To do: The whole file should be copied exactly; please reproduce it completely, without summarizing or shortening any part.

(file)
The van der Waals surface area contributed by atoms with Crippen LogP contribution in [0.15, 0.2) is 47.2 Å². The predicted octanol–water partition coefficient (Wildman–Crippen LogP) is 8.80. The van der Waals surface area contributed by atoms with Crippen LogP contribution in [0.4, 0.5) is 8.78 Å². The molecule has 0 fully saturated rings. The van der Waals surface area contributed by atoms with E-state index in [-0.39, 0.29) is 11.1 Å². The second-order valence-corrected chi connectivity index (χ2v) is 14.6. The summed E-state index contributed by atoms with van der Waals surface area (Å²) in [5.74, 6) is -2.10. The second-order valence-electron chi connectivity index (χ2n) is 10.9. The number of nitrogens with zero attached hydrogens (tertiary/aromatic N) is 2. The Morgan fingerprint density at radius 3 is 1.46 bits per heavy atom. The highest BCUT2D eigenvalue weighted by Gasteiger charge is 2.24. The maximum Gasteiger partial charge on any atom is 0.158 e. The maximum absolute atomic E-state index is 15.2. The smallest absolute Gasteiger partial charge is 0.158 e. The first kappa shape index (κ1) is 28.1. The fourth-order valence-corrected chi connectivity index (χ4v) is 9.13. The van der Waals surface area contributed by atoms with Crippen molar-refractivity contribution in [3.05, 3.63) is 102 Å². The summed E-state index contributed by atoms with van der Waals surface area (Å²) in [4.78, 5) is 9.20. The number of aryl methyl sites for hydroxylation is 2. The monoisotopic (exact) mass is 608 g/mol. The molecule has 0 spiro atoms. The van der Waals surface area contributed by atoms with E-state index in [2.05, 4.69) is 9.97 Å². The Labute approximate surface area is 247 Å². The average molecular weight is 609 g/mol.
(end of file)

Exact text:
The van der Waals surface area contributed by atoms with Crippen LogP contribution in [0.15, 0.2) is 47.2 Å². The predicted octanol–water partition coefficient (Wildman–Crippen LogP) is 8.80. The van der Waals surface area contributed by atoms with Crippen LogP contribution in [0.4, 0.5) is 8.78 Å². The molecule has 0 fully saturated rings. The van der Waals surface area contributed by atoms with E-state index in [-0.39, 0.29) is 11.1 Å². The second-order valence-corrected chi connectivity index (χ2v) is 14.6. The summed E-state index contributed by atoms with van der Waals surface area (Å²) in [5.74, 6) is -2.10. The second-order valence-electron chi connectivity index (χ2n) is 10.9. The number of nitrogens with zero attached hydrogens (tertiary/aromatic N) is 2. The Morgan fingerprint density at radius 3 is 1.46 bits per heavy atom. The highest BCUT2D eigenvalue weighted by Gasteiger charge is 2.24. The maximum Gasteiger partial charge on any atom is 0.158 e. The maximum absolute atomic E-state index is 15.2. The smallest absolute Gasteiger partial charge is 0.158 e. The first kappa shape index (κ1) is 28.1. The fourth-order valence-corrected chi connectivity index (χ4v) is 9.13. The van der Waals surface area contributed by atoms with Crippen molar-refractivity contribution in [3.05, 3.63) is 102 Å². The summed E-state index contributed by atoms with van der Waals surface area (Å²) in [4.78, 5) is 9.20. The number of aryl methyl sites for hydroxylation is 2. The monoisotopic (exact) mass is 608 g/mol. The molecule has 0 spiro atoms. The van der Waals surface area contributed by atoms with E-state index in [2.05, 4.69) is 9.97 Å². The Labute approximate surface area is 247 Å². The average molecular weight is 609 g/mol.